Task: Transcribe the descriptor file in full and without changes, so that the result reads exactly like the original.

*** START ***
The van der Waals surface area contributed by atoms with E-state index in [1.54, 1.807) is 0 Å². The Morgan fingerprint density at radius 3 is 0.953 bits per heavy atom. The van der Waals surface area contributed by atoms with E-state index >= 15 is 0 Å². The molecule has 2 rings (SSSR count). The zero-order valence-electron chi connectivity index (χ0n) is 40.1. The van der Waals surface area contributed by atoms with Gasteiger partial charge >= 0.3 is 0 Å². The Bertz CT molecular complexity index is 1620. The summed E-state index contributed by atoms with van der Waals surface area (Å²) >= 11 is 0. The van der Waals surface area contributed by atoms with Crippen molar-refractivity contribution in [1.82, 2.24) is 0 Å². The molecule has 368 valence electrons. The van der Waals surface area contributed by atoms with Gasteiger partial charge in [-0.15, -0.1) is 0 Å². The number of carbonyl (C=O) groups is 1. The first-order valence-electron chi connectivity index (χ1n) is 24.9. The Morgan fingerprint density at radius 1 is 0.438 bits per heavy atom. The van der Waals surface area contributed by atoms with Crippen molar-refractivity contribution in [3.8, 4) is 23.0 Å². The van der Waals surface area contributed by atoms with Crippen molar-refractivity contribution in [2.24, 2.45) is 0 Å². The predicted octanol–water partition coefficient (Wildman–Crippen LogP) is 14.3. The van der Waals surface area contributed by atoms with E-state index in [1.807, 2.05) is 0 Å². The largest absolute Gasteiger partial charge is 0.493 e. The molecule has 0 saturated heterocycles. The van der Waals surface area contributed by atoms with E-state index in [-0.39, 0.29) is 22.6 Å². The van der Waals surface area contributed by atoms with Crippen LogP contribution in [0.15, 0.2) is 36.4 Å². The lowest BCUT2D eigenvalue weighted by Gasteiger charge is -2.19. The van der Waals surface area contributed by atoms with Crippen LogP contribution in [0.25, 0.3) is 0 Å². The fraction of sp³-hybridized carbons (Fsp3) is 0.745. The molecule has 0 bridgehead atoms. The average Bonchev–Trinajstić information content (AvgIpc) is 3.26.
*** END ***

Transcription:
The van der Waals surface area contributed by atoms with E-state index in [1.54, 1.807) is 0 Å². The Morgan fingerprint density at radius 3 is 0.953 bits per heavy atom. The van der Waals surface area contributed by atoms with E-state index >= 15 is 0 Å². The molecule has 2 rings (SSSR count). The zero-order valence-electron chi connectivity index (χ0n) is 40.1. The van der Waals surface area contributed by atoms with Gasteiger partial charge >= 0.3 is 0 Å². The Bertz CT molecular complexity index is 1620. The summed E-state index contributed by atoms with van der Waals surface area (Å²) >= 11 is 0. The van der Waals surface area contributed by atoms with Crippen molar-refractivity contribution in [1.82, 2.24) is 0 Å². The molecule has 368 valence electrons. The van der Waals surface area contributed by atoms with Gasteiger partial charge in [-0.15, -0.1) is 0 Å². The number of carbonyl (C=O) groups is 1. The first-order valence-electron chi connectivity index (χ1n) is 24.9. The Morgan fingerprint density at radius 1 is 0.438 bits per heavy atom. The van der Waals surface area contributed by atoms with Crippen molar-refractivity contribution in [3.8, 4) is 23.0 Å². The van der Waals surface area contributed by atoms with Crippen molar-refractivity contribution in [2.24, 2.45) is 0 Å². The predicted octanol–water partition coefficient (Wildman–Crippen LogP) is 14.3. The van der Waals surface area contributed by atoms with E-state index in [1.807, 2.05) is 0 Å². The largest absolute Gasteiger partial charge is 0.493 e. The molecule has 0 saturated heterocycles. The van der Waals surface area contributed by atoms with E-state index in [-0.39, 0.29) is 22.6 Å². The van der Waals surface area contributed by atoms with Crippen LogP contribution in [0.15, 0.2) is 36.4 Å². The lowest BCUT2D eigenvalue weighted by Gasteiger charge is -2.19. The van der Waals surface area contributed by atoms with Crippen LogP contribution in [0.25, 0.3) is 0 Å². The fraction of sp³-hybridized carbons (Fsp3) is 0.745. The molecule has 0 bridgehead atoms. The average Bonchev–Trinajstić information content (AvgIpc) is 3.26.